Steve Kremer has been called a lot of things during a 30-year-plus military career, but now when he’s in uniform you should call him brigadier general, and salute him crisply if you’re enlisted.
The son of John and Linda Kremer and a 1987 graduate of Cascade High School, Steve Kremer was recently promoted in the Iowa Army National Guard.
Kremer, who now lives in Cherokee, was promoted in front of his parents, his wife, Gail, and children Noah, Bryce, Alayna and Ava, along with members of his extended family.
Kremer said he originally enlisted in the U.S. Navy Reserves in 1987 as a way to help pay for college. “I switched to the Army Reserves in 1989 so I could attend ROTC at (the University of Northern Iowa), then joined the Iowa Army National Guard after my commission in 1991.”
He credits his fascination with the military to having other family members involved. “I have multiple family members (including my father) that are veterans and I was always intrigued with being in the military. I have remained in uniform now for over 30 years. The reason I have stayed so long is a sense of doing something greater than myself as well as on-going success along the way. It has been an amazing time being able to serve both home and during deployments around the world.”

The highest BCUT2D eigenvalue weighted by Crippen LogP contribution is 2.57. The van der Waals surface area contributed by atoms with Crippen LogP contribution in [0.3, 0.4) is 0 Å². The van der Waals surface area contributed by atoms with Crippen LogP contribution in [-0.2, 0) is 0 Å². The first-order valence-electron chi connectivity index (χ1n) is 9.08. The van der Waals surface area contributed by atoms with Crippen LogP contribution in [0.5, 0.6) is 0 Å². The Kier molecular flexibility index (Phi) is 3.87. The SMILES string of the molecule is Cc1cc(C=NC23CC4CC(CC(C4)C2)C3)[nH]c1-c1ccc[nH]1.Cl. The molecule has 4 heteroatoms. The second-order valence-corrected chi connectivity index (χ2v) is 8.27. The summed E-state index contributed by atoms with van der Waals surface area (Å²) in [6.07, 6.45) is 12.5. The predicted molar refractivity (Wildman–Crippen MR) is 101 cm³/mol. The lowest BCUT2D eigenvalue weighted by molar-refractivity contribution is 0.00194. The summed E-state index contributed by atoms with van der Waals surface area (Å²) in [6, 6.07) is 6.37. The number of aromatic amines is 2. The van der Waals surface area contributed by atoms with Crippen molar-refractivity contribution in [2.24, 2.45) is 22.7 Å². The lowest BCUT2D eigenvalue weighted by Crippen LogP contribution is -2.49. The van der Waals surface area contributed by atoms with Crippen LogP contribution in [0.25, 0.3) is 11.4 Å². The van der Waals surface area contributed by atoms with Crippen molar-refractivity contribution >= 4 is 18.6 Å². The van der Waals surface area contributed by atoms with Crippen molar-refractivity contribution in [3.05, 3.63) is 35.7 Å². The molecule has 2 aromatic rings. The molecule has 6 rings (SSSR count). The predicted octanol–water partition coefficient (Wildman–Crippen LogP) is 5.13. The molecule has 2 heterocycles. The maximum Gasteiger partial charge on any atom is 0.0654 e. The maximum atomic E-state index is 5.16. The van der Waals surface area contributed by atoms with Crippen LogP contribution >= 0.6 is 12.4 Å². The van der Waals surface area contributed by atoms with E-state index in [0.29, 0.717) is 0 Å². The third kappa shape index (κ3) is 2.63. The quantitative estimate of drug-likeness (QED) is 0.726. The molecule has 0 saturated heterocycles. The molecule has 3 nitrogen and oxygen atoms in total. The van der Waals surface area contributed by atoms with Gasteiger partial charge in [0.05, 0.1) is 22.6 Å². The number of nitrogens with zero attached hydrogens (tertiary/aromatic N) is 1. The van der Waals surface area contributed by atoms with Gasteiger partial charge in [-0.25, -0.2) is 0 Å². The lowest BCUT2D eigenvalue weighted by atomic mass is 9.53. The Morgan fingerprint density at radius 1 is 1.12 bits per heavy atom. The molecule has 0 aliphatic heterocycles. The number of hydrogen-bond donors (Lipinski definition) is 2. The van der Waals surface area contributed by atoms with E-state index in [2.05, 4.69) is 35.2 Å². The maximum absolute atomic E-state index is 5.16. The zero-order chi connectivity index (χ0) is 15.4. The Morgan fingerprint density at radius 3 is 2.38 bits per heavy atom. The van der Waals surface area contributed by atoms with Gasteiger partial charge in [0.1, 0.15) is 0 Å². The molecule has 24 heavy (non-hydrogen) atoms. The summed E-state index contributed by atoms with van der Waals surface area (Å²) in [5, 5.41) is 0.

His service has taken him to Afghanistan in 2010 as the commander of the 1st Battalion, 133rd Infantry, and along the way, he has served as an infantry platoon leader, executive officer, and company and battalion commander.
With the promotion, Kremer is now one of three brigadier generals in the Iowa Army National Guard that serve under the adjutant general. There are about 6,800 soldiers in the Iowa Army National Guard.
Kremer earned a bachelor’s degree in criminology from UNI and a master’s in strategic studies from the U.S. Army War College in Carlisle, Pa. He also attended the Infantry Officer Basic Course in Fort Benning, Ga. He’s also wise enough to realize how important having a strong support system is at home.
“My wife and I have been married 24 years and our children range from college down to elementary school. I have been blessed to have such a supporting family,” Kremer said. “I would not have been able to remain in uniform over the years without the support of my wife and children. I also have to give a huge thanks to my parents who have supported my wife and kids while I have been away on deployments. I could not have done what I have done without all of their support.”
Kremer’s civilian role is as a juvenile court services supervisor for the 3rd Judicial District. He has enjoyed his time and experiences in the military, and recommends others give it strong consideration. “I highly encourage everyone to consider joining the military,” Kremer said. “We have less than 1% of the current U.S. population that has served in uniform. Whether you do your base years or stay well beyond, whatever you join for, college benefits, employment or patriotism, I encourage everyone to consider the military and supporting our nation and the freedoms we get to enjoy each and every day.”